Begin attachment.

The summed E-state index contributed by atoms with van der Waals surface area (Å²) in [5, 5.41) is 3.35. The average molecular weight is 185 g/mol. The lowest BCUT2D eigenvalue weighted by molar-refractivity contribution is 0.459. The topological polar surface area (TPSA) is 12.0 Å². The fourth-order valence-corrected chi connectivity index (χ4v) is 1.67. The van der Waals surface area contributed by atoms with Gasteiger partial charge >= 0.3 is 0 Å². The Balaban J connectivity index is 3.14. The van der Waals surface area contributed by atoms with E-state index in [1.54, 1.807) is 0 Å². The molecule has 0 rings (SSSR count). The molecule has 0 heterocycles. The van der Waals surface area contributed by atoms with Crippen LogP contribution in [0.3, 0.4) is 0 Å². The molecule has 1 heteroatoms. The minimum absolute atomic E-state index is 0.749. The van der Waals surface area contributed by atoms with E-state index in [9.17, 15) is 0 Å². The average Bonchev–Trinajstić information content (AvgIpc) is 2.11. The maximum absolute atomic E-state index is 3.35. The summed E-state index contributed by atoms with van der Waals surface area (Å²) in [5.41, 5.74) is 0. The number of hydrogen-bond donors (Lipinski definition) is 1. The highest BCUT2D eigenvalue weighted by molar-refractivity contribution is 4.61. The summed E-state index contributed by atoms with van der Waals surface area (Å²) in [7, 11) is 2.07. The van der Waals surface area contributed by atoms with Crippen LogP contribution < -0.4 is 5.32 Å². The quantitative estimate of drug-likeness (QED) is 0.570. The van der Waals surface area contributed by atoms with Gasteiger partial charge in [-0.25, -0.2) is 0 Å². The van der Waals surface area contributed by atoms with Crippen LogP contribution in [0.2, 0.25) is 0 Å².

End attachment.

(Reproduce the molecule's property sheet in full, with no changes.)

The summed E-state index contributed by atoms with van der Waals surface area (Å²) in [5, 5.41) is 3.35. The average molecular weight is 185 g/mol. The lowest BCUT2D eigenvalue weighted by molar-refractivity contribution is 0.459. The topological polar surface area (TPSA) is 12.0 Å². The fourth-order valence-corrected chi connectivity index (χ4v) is 1.67. The van der Waals surface area contributed by atoms with Gasteiger partial charge >= 0.3 is 0 Å². The Balaban J connectivity index is 3.14. The van der Waals surface area contributed by atoms with E-state index in [1.54, 1.807) is 0 Å². The molecule has 0 rings (SSSR count). The molecule has 0 heterocycles. The van der Waals surface area contributed by atoms with Crippen LogP contribution in [0.3, 0.4) is 0 Å². The molecule has 1 heteroatoms. The minimum absolute atomic E-state index is 0.749. The van der Waals surface area contributed by atoms with E-state index in [9.17, 15) is 0 Å². The average Bonchev–Trinajstić information content (AvgIpc) is 2.11. The maximum absolute atomic E-state index is 3.35. The summed E-state index contributed by atoms with van der Waals surface area (Å²) in [5.41, 5.74) is 0. The number of hydrogen-bond donors (Lipinski definition) is 1. The highest BCUT2D eigenvalue weighted by molar-refractivity contribution is 4.61. The summed E-state index contributed by atoms with van der Waals surface area (Å²) in [7, 11) is 2.07. The van der Waals surface area contributed by atoms with Crippen LogP contribution < -0.4 is 5.32 Å². The quantitative estimate of drug-likeness (QED) is 0.570. The van der Waals surface area contributed by atoms with Gasteiger partial charge in [-0.25, -0.2) is 0 Å². The van der Waals surface area contributed by atoms with Crippen LogP contribution in [0.2, 0.25) is 0 Å².